Wednesday, 23 August 2017 23:39

New Orleans gives Harvey update for flood-prone city Featured

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The last thing New Orleans needs with inadequate pumping and a horrific flooding event only weeks ago, is another potential flooding event.  According to the City of New Orleans and Mayor Mitch Landrieu, much depends upon whether the rain band stalls.


New Orleans, Mayor Mitch Landrieu gives update to Harvey for flood prone city

Below is a update from the City of New Orleans and Landrieu:

Today, the City of New Orleans provided an update on precautions in advance of Tropical Depression Harvey as Mayor Landrieu and City officials continue to monitor the system, located in the Gulf of Mexico.

According to the National Weather Service, Harvey is expected to become a Tropical Storm later today and will strengthen as it approaches the central coast of Texas Friday, August 25. After making landfall in Texas on Friday, the storm will slow down considerably and make its way east over parts of Louisiana.

While still uncertain, the latest forecast shows Harvey strengthening by Friday and producing heavy rainfall and potential flooding affecting New Orleans starting Saturday and potentially lasting through mid-week. The current forecast indicates 5-10 inches of rain for the duration of the tropical system for New Orleans with heaviest rain most likely over the weekend and through mid-week. If the rain bands stall, New Orleans could see more rain from this tropical system.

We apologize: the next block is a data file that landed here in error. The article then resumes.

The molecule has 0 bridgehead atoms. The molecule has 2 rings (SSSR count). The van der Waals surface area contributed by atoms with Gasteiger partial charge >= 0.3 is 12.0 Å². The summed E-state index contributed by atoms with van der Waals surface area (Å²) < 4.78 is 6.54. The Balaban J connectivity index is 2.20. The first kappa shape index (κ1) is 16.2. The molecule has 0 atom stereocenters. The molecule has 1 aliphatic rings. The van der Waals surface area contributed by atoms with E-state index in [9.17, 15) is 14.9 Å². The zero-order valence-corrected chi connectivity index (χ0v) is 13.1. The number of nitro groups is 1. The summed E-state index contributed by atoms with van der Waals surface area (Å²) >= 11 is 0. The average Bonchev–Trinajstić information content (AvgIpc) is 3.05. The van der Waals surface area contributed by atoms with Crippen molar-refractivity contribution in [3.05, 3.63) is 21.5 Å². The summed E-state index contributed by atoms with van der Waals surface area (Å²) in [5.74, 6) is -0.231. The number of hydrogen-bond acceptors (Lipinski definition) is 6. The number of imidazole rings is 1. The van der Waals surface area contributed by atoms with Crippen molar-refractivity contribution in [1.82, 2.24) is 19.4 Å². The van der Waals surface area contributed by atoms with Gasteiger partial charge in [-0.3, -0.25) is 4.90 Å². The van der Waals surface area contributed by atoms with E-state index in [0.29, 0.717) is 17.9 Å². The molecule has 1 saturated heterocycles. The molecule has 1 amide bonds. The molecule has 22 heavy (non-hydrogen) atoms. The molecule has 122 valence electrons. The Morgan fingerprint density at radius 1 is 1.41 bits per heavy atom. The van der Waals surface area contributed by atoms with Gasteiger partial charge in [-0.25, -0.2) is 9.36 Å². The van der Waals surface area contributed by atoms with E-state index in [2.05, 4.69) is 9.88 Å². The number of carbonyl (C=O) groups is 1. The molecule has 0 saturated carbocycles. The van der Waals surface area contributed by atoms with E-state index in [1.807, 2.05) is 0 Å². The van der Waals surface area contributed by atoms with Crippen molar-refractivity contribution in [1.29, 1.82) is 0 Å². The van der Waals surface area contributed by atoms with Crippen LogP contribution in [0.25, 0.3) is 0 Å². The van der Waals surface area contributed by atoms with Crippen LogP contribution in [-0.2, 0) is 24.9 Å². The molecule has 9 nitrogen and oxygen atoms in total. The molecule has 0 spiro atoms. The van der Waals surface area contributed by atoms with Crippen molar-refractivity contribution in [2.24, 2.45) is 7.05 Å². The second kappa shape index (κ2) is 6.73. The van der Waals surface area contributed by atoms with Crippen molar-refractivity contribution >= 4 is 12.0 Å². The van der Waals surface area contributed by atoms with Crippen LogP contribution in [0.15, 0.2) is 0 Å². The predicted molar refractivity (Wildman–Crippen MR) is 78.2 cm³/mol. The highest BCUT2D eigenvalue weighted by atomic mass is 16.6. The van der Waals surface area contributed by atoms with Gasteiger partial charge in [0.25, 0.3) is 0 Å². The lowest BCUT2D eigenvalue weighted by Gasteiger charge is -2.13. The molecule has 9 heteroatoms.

As always during Hurricane Season, residents are reminded to make a plan. Remember that you could lose power, so plan for at least three days’ worth of supplies, including water, food, and medications.

City Working with Local, State and Federal Partners on PreparationsThe City continues to work with local, federal and state partners such as FEMA, GOHSEP, LANG, Army Corps of Engineers on understanding the current risks, vulnerabilities, and how the City can keep residents safe, which is our top priority.  

Last week, Mayor Landrieu led a table top exercise with emergency personnel to ensure the City is closely monitoring all weather systems that could produce serious rain and to update our emergency plans. Yesterday, Mayor Landrieu joined Governor John Bel Edwards in a meeting with FEMA Administrator Brock Long. The Mayor requested in that meeting that FEMA pre-position as many assets as possible on the ground in New Orleans in the event of a serious weather event. This type of coordination is standard for emergency teams during Hurricane Season.

Update on Drainage SystemSewerage and Water Board (S&WB) and its contractors continue to work around the clock to repair all power and pumps. Since August 6, S&WB has brought one turbine back online, repaired three pumps, and secured and mobilized 26 backup generators. The City has secured contractors to provide additional manpower so that in the event of an incident, all stations will be properly manned. While the drainage capacity has improved since the August 5 flooding, the City’s drainage and pumping system remains in a state of diminished drainage pumping capacity until all turbines and pumps are fully restored.